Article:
There are over two million people in this country currently serving time. For exercise, they lift weights all day. They get angrier and more frustrated, angrier and more frustrated angrier and more frustrated. And when they’re released, they are angrier and more frustrated and bigger. We don’t want them just getting bigger; we also want them to give back to society. As part of my comprehensive alternative energy package, I am suggesting that every prison cell in the United States be equipped with an exercise bike, hooked up to a generator, generating electricity, with a very long cord going to the home of the prisoner's victim to help him out with his electricity bill.
We could have another long cord going to the local public school, hooked up to a video screen showing the guy in his prison cell on an exercise bike, as a deterrent, like a modern Scared Straight’, only this would be called Bored Straight. If pedaling is good for prisoners, I say it’s good enough for us, too, especially if it’ll improve the envi- ronment. Here's my idea: Forget hybrids and electrics. Why can’t Detroit build cars that we pedal? Like the Flintstones? I would pedal, my wife would pedal-even my l3-year-old son could pedal. 
“But, Dad, I’m tired.” 
“Quiet. I’m taking you to soccer. The least you can do is pedal.” 
Cars that we pedal would help combat obesity, get us in shape, tighten up our abs, tighten up our butts, and bring back something that has been missing from American culture for at least 30 years: hitchhiking. No one picks up hitchhikers anymore. On your way home from work this week, if you see some big biker- looking dude with long hair and a leather jacket by the side of the road hitchhiking, you're probably not going to pick him up. However, if you needed someone to help you pedal....
 “Excuse me. Are you a Hell's Angel?”
“Why, yes I am.” 
“Get in! Help me get this up to 35.”
We can also learn from other countries. In China, people used to pull their compatriots through the streets in little cart like chariots called ' rickshaws. When I suggest the rickshaw as a means of transportation here, people look at me as if l am crazy. “Jim!” they say. “Where are we going to find Americans to run through the streets pulling other Americans?"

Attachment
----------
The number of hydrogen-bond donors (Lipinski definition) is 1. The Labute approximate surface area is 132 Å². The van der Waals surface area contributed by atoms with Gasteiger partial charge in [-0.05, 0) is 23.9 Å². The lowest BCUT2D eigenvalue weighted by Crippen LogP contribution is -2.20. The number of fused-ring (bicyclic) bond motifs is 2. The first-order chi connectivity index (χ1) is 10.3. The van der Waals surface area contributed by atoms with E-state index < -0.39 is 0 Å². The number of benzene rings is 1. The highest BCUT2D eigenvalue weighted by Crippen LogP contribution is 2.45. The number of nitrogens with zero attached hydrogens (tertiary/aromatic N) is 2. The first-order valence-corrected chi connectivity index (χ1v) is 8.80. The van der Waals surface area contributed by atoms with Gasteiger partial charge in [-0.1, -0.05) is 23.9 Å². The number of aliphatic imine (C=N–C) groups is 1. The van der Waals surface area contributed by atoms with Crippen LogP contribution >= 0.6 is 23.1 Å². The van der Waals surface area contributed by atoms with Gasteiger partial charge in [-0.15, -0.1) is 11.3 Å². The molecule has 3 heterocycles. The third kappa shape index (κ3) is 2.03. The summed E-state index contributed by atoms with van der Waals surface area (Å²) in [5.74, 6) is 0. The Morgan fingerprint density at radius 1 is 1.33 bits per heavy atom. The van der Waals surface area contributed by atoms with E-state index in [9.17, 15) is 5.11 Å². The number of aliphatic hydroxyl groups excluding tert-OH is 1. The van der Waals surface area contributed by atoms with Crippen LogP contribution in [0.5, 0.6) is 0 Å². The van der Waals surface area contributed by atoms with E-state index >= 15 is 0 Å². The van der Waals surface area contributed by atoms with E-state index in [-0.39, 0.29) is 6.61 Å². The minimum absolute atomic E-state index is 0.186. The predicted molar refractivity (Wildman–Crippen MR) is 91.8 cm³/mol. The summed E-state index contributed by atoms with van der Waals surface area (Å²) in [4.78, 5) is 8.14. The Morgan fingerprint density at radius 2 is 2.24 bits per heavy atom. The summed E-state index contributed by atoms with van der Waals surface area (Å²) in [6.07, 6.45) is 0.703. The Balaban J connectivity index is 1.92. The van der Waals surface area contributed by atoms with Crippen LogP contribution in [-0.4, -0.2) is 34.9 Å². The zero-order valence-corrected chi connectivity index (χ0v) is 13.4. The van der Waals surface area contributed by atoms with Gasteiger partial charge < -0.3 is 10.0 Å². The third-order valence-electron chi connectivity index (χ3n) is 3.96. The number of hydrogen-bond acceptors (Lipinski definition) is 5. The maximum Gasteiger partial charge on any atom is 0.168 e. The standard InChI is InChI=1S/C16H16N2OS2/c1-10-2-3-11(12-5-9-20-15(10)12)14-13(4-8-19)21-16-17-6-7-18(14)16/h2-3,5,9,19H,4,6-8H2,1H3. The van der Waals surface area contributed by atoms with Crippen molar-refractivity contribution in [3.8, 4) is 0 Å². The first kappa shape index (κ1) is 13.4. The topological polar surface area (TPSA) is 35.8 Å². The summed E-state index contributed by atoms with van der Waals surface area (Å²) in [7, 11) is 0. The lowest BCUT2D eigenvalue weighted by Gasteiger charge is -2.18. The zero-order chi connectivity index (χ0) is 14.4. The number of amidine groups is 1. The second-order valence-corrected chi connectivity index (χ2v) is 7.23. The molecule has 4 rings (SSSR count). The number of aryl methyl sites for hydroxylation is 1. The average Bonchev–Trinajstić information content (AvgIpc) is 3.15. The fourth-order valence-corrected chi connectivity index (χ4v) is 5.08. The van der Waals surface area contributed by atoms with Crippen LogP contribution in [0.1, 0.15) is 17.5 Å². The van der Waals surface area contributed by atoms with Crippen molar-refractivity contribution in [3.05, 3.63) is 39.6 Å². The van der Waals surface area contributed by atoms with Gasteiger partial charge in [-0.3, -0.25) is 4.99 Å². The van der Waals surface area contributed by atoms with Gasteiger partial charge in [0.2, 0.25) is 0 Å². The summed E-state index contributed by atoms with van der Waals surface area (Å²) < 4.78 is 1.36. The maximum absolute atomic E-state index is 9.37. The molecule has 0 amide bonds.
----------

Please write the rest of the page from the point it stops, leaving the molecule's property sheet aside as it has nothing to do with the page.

How many times has a person come up to you and said, “I jogged nine miles today!” Good. Pull somebody with you. My brother Gary has run 24 Boston Marathons. Why can't he pull our mother to the supermarket? He could drop her off, run ten miles, come back, and pull her home. He could build lower- and upper-body strength while spending quality time with the family.
My friends, what I'm trying to say is, the solution to all our energy needs lies in tapping into America's historic can-do spirit with creativity, innovation, and optimism, even in the midst of disaster. Eight days after the Gulf of Mexico sprang a leak, the federal government gave its approval to build a wind farm off Cape Cod. The bad news: It took nine years to get that approval. Nine years to get approval to build a wind farm? This is America; there are many windy places. Why can't we put some of the windmills in the breakdown lane on the highway? Look at all that untapped wind! Think about it: using wind, created by cars running on foreign oil, to engage windmills, to generate electricity, to reduce our dependency on foreign oil! And that's not all.
I suggest that every traffic light in America be equipped with a little windmill to generate the power to run the traffic lights. Of course, the naysayers attack my idea. “But Jim, what happens if one day the wind doesn't blow?” Easy. You don’t stop! Do you know how much gasoline we waste waiting for the lights to change? “But Jim. shouldn't we encourage people to take mass transportation?” Sure, but there’s one huge drawback to public transportation: Cars are more comfortable than subways. If the average American had his choice of going anywhere, do you think he would choose driving a car or standing in a moving cylinder chugging through the pitch blackness of a tunnel built in 1901, while holding on to a metal pipe that one million people grabbed that morning, as he tries to balance himself between a homeless person, a bicycle, a baby carriage, and a folksinger? People banging into him, asking for money, crying for a bottle, singing a ballad...of course, the average person will choose the car.
Therefore, we need to start building trains that are as private and as comfortable as our automobiles. We have to start building trains  of automobiles. Detroit has seven million cars lying around not doing anything.I say string those babies together. 
Imagine it: You go down into a subway station and a train of automobiles pulls up 900 automobiles all attached bumper to bumper. Americans could have the privacy of an automobile in the realm of public transportation. You could sit there on your way to work and listen to the radio, talk on a cell phone, drink a cup of coffee, read the paper. put on your makeup, and text your friends all at the same time  just like driving. See? Saving energy is easy, and it won’t affect our lifestyle one bit!

Jimmy Tingle, a stand-up comic, is a graduate of Harvard’s John F. Kennedy School of Government. Find him at


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